Into her 40s, Dr. Valerie Ashby had what would be considered a successful career at any institution.
She had been promoted to full professor and was on her way to becoming chair of the Chemistry Department at the University of North Carolina at Chapel Hill, her alma mater.
“I have the job of my dreams. I’m back at my home institution, living my best life,” said Ashby, now 55 and Dean of Duke Trinity College of Arts & Sciences since 2015. “Inside, I’m torn up.”
Despite her success, Ashby said she felt “uniquely disqualified,” like a fraud among brilliant colleagues. To compensate, she said she overworked herself, spending long hours in the lab or navigating self-doubt.
Then one day in 2009, at age of 42, she searched Google, using terms that described her feelings and discovered she – like many high achievers – was dealing with impostor syndrome, a phenomenon where, despite skills and achievements, individuals doubt their abilities. About 82 percent of people face imposter syndrome at some point in their career, which can lead to burnout, according to the American Psychological Association.
“It is that feeling of ‘I am not as good as everybody else around me,’” said Ashby, who, over the past 15 years, has spoken about her experience with impostor syndrome to students and faculty across the United States and has been featured in The Chronicle of Higher Education.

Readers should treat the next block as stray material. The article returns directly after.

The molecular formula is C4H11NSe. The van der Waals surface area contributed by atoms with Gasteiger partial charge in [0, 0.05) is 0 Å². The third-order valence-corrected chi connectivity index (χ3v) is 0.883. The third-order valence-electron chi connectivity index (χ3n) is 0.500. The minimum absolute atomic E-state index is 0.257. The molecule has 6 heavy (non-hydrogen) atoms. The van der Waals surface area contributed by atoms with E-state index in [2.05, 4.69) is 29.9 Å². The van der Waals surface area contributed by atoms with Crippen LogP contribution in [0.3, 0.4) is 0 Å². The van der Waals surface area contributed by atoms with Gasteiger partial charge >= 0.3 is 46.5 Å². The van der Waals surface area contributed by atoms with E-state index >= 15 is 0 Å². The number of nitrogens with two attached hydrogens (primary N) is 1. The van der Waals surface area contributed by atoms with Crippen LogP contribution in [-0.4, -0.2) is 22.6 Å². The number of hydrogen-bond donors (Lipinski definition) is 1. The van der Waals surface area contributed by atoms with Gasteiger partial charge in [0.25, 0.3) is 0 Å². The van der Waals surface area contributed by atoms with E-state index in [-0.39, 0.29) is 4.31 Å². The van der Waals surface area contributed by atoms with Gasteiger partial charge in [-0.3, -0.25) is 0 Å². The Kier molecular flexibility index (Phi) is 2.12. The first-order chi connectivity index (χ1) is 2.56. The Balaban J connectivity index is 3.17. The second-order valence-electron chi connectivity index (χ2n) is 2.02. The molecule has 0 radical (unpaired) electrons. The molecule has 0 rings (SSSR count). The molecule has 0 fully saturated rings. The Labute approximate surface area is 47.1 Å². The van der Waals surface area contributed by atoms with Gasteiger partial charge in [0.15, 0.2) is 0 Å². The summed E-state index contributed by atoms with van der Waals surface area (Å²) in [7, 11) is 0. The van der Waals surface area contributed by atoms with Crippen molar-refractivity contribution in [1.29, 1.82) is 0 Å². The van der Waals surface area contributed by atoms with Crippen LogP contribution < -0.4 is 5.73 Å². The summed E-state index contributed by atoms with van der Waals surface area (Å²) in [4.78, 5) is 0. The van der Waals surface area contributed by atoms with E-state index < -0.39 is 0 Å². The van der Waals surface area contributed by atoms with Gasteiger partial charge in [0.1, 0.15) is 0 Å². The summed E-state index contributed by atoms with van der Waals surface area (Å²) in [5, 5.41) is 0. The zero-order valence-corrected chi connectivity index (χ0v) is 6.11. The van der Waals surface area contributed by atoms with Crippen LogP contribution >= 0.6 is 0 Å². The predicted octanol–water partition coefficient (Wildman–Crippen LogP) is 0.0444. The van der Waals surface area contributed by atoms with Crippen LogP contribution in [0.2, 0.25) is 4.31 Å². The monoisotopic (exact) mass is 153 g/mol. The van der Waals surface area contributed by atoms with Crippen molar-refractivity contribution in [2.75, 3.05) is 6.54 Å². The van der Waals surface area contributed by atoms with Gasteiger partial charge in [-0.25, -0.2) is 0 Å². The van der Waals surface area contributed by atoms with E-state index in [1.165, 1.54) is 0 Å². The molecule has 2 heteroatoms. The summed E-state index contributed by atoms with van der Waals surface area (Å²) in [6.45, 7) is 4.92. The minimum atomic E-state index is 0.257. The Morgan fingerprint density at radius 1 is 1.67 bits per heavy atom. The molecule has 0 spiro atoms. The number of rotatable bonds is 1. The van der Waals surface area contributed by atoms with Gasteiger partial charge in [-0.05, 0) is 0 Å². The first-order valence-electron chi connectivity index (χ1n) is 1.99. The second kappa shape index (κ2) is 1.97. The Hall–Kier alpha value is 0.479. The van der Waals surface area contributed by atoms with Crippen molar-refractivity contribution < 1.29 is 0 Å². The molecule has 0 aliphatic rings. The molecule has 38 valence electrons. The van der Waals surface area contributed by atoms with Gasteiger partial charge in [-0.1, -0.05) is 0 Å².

Here’s how Ashby and other Duke colleagues have tackled imposter syndrome.
Share your experience with a support system
Ashby recommends taking a first step by breaking the silence.
She found the first tip — breaking the silence — in “10 Steps You Can Use to Overcome Impostor Syndrome,” a resource by Valerie Young. Ashby discovered the steps during her initial Google search and started her journey by discussing how she felt with close friends and her Ph.D. advisor at UNC. When Ashby shared her feelings, she felt a weight lift, as friends validated her success. She didn’t feel alone.
“That silence breaking was really important because I couldn't pretend like I was OK,” she said. “They saw it anyway, but they could now help me with it. And also, that silence breaking allows them to give you feedback to correct your thinking.”
Even though she considers herself past impostor syndrome, Ashby practices breaking the silence today, returning to her support system by calling a friend or her advisor for a boost of confidence.
To help others move beyond self-doubt, Ashby has spoken about her experience widely, including at North Carolina State University, Notre Dame, Emory and UNC. In her work at Duke, the topic also comes up often talking with students or other community members.
“I enjoy doing it because it’s a mode of breaking that silence…I think it enables or empowers or strengthens people to break theirs.”
Don’t ‘fake it ‘til you make it’
As a U.S. Air Force veteran who served seven years active duty, Dr. Will Bynum worried whether he was the right person for the job after he was notified that he would be deployed to Djibouti to provide medical support to U.S. military special operations missions in Africa.
While he had the experience and qualifications, he wondered whether he was a capable doctor, one of many times when he felt like a fraud.